California mayors back plan to make PG&E a cooperative
Frustrated with wildfires and intentional blackouts caused by Pacific Gas & Electric, more than two dozen California mayors and county leaders are calling for a customer-owned power company to replace the giant utility.
In a letter delivered Tuesday to the California Public Utilities Commission, the local officials — including the mayors of Petaluma, Windsor, Sonoma and Cotati — embraced a proposal by Mayor Sam Liccardo of San Jose to create a cooperative that would use their collective resources to take over the utility.
PG&E, which filed for bankruptcy protection in January after accumulating an estimated $30 billion in liabilities from wildfires caused by its equipment, is widely expected to emerge with a different structure. Any bankruptcy plan requiring a rate increase is subject to approval by the utilities commission.
“The commission must do more than approve a plan — any plan — merely so that the bankruptcy can be concluded,” the government officials stated in the letter. “This situation requires a full and comprehensive effort to chart a sustainable course for the future of PG&E, one that will serve the interests of its customers, and position the company to meet the challenges we will face from a changing climate.”
PG&E said it was aware of proposals to change the utility to a customer-owned or public power utility but said it expected to emerge from bankruptcy as a strong and effective company.
“We remain firmly convinced that a government or customer takeover is not the optimal solution that will address the challenges and serve the long-run interests of all customers in the communities we serve,” Jennifer Robison, a PG&E spokeswoman, said in an email.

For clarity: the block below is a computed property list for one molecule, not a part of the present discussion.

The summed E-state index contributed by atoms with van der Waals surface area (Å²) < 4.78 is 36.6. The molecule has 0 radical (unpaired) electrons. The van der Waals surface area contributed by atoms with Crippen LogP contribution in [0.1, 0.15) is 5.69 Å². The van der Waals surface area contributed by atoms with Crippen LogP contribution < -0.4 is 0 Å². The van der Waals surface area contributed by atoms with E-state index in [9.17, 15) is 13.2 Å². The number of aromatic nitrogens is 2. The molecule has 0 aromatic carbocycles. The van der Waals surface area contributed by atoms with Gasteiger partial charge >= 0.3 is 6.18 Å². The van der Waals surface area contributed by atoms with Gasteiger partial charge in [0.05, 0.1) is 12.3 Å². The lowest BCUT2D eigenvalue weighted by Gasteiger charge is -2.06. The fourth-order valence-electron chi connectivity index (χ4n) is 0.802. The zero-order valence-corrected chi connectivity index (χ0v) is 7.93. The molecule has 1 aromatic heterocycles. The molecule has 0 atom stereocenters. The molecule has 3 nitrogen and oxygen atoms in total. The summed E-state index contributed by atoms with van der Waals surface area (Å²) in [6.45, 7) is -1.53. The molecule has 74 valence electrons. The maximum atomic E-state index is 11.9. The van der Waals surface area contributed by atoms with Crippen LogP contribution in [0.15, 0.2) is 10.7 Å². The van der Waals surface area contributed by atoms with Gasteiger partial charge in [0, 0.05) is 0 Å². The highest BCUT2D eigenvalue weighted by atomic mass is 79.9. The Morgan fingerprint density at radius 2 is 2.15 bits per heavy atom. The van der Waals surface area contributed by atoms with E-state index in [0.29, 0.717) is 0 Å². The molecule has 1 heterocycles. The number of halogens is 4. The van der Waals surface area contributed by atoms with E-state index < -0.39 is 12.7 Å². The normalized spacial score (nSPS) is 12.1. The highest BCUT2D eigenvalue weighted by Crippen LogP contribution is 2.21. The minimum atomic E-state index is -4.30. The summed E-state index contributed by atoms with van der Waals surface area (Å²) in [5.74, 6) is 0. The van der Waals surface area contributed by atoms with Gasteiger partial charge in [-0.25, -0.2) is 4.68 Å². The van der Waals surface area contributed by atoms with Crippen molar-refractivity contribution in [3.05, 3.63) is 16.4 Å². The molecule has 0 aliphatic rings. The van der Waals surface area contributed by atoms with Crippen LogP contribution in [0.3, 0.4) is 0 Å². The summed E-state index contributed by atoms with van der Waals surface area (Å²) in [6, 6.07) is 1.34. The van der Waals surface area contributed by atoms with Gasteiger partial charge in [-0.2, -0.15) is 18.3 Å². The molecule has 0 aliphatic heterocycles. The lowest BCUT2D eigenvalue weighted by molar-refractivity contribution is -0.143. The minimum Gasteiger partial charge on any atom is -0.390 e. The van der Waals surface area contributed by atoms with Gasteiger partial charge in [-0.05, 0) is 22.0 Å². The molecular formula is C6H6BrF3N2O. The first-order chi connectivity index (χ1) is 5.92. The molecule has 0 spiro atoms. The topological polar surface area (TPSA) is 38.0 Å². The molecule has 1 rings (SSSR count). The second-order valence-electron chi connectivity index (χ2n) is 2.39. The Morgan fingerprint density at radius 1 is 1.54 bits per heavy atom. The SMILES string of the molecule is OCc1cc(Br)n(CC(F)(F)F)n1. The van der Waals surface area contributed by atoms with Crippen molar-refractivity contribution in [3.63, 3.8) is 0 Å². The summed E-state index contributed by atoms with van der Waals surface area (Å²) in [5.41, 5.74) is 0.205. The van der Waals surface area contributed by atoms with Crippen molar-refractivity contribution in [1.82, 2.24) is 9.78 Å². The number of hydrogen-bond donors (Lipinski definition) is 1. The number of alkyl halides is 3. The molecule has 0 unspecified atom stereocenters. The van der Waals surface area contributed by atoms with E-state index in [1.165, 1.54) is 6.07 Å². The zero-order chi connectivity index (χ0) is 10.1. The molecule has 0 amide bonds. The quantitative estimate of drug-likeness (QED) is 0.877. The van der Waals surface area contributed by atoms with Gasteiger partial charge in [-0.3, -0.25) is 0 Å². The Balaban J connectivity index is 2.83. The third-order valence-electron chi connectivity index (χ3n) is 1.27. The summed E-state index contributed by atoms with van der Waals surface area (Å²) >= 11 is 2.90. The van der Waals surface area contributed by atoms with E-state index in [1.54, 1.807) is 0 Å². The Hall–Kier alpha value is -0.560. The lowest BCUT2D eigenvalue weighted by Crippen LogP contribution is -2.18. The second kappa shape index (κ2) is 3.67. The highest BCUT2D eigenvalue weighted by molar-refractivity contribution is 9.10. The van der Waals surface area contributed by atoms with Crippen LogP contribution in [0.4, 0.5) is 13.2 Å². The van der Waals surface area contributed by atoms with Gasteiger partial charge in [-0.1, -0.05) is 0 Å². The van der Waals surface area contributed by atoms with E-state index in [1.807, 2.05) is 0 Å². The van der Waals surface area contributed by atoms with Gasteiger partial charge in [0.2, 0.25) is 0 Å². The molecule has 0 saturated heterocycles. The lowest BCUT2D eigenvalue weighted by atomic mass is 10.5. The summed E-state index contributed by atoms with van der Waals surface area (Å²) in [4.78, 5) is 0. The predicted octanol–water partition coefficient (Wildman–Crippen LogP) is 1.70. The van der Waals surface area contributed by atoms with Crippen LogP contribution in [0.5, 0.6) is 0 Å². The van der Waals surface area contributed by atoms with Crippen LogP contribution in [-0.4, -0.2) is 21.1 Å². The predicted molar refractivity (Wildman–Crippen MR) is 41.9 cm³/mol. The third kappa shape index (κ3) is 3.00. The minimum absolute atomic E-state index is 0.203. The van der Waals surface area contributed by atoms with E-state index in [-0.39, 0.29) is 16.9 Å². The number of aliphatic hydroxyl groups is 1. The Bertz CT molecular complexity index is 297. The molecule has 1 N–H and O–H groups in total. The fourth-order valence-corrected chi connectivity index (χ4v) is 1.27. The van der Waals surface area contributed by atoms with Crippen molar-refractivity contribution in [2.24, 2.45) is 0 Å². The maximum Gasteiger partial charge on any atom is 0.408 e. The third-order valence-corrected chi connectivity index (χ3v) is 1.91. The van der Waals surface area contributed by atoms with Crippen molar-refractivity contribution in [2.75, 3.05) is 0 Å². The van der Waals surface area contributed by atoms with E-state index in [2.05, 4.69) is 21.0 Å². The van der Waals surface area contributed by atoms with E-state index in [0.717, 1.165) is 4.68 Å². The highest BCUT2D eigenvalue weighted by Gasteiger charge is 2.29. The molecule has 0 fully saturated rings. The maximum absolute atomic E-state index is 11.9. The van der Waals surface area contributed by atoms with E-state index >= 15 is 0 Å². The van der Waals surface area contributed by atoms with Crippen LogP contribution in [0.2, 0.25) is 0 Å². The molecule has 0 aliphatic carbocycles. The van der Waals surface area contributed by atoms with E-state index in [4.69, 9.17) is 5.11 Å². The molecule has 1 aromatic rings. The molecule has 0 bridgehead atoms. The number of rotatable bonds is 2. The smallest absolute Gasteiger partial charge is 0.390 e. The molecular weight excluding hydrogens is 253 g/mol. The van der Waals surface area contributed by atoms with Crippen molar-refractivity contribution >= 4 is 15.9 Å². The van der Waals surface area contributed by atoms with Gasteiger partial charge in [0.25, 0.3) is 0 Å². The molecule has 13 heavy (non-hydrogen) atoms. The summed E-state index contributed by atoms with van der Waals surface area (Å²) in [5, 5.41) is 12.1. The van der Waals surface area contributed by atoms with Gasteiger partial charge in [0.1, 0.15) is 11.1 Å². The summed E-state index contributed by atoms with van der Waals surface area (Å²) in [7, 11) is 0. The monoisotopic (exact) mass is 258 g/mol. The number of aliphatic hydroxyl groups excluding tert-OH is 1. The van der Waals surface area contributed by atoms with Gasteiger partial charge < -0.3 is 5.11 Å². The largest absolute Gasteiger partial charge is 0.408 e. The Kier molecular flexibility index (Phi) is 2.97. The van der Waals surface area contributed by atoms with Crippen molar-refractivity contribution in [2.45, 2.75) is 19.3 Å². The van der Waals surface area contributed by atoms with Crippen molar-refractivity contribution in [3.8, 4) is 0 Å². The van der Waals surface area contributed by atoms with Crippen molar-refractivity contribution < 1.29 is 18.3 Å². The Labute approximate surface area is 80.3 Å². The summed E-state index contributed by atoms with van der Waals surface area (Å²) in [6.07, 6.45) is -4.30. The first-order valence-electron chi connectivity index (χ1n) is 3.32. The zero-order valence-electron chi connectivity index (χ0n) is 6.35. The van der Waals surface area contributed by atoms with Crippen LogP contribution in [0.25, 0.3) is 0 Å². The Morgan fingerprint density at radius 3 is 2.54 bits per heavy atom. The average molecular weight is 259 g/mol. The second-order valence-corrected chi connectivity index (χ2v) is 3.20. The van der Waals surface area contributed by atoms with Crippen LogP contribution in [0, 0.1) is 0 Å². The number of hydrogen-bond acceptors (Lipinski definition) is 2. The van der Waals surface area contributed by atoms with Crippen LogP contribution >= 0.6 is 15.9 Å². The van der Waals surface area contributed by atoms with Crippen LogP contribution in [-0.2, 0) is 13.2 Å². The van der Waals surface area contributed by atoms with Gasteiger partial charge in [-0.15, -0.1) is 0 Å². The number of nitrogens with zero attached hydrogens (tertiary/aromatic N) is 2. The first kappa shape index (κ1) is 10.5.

Sonoma Mayor Amy Harrington, who signed the letter, said the move could boost spending on improving PG&E’s technology toward a goal of generally “not setting things on fire.
“Just economically, if the profits were not going into huge salaries and dividends but were being invested into lower rates and improvements to infrastructure, that would improve the system,” she said, such as “a massive program of undergrounding wires, for one.”
Cotati Mayor John Dell’Osso said his decision to sign the letter wasn’t out of bad feelings related to PG&E’s recent widespread power outages but was motivated by a desire to answer questions about PG&E’s ability to improve its systems.
“It wasn’t something out of angst, that’s not why I’m doing it,” he said. “I just think it’s really time that we have a serious discussion.”
Calls for alternatives to PG&E’s existing structure have grown louder over the last month, after the utility intentionally blacked out millions of customers — some without warning — to prevent wildfires as fierce winds swept through Northern and Central California, elevating the fire hazard in hot, dry conditions. Some customers lost power for as long as a week during multiple blackouts.
Despite the blackout strategy, PG&E’s equipment has been identified as the possible cause of at least five different wildfires last month, including the Kincade fire, which has burned nearly 80,000 acres in the Sonoma County wine region and damaged or destroyed more than 400 structures.
“There’s a strong response among the local leaders that I speak with that their communities are fed up,” Liccardo said. “They believe PG&E needs to be transformed into a company that is more responsive and more responsible.”